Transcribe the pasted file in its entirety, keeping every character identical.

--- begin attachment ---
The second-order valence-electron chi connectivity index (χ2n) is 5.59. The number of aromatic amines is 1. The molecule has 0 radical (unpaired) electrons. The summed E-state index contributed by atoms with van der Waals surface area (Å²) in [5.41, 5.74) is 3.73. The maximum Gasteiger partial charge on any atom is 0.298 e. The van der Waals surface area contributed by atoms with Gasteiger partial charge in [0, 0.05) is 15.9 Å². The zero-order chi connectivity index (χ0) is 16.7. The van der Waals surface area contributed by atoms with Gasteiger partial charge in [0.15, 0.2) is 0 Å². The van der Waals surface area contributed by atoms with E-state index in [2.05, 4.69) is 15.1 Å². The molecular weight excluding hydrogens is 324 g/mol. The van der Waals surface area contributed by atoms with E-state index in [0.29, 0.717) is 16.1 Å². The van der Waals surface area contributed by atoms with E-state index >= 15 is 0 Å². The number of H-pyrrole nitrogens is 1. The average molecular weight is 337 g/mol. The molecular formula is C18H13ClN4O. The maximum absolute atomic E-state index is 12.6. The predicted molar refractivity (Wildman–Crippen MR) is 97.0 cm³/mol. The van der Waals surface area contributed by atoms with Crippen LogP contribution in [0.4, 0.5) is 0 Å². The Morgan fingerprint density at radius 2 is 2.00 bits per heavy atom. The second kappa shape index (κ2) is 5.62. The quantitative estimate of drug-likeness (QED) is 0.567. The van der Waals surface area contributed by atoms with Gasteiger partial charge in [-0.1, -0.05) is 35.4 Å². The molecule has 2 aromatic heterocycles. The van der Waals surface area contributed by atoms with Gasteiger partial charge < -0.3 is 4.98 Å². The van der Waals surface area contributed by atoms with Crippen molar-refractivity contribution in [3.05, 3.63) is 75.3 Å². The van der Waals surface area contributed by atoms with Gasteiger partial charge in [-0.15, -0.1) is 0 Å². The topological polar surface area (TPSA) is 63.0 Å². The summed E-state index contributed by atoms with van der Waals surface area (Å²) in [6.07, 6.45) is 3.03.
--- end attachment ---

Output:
The second-order valence-electron chi connectivity index (χ2n) is 5.59. The number of aromatic amines is 1. The molecule has 0 radical (unpaired) electrons. The summed E-state index contributed by atoms with van der Waals surface area (Å²) in [5.41, 5.74) is 3.73. The maximum Gasteiger partial charge on any atom is 0.298 e. The van der Waals surface area contributed by atoms with Gasteiger partial charge in [0, 0.05) is 15.9 Å². The zero-order chi connectivity index (χ0) is 16.7. The van der Waals surface area contributed by atoms with Gasteiger partial charge in [0.15, 0.2) is 0 Å². The van der Waals surface area contributed by atoms with E-state index in [2.05, 4.69) is 15.1 Å². The molecular weight excluding hydrogens is 324 g/mol. The van der Waals surface area contributed by atoms with E-state index in [0.29, 0.717) is 16.1 Å². The van der Waals surface area contributed by atoms with E-state index >= 15 is 0 Å². The number of H-pyrrole nitrogens is 1. The average molecular weight is 337 g/mol. The molecular formula is C18H13ClN4O. The maximum absolute atomic E-state index is 12.6. The predicted molar refractivity (Wildman–Crippen MR) is 97.0 cm³/mol. The van der Waals surface area contributed by atoms with Crippen LogP contribution in [0.4, 0.5) is 0 Å². The Morgan fingerprint density at radius 2 is 2.00 bits per heavy atom. The second kappa shape index (κ2) is 5.62. The quantitative estimate of drug-likeness (QED) is 0.567. The van der Waals surface area contributed by atoms with Gasteiger partial charge in [-0.1, -0.05) is 35.4 Å². The molecule has 2 aromatic heterocycles. The van der Waals surface area contributed by atoms with Gasteiger partial charge < -0.3 is 4.98 Å². The van der Waals surface area contributed by atoms with Crippen molar-refractivity contribution in [3.05, 3.63) is 75.3 Å². The van der Waals surface area contributed by atoms with Gasteiger partial charge in [-0.15, -0.1) is 0 Å². The topological polar surface area (TPSA) is 63.0 Å². The summed E-state index contributed by atoms with van der Waals surface area (Å²) in [6.07, 6.45) is 3.03.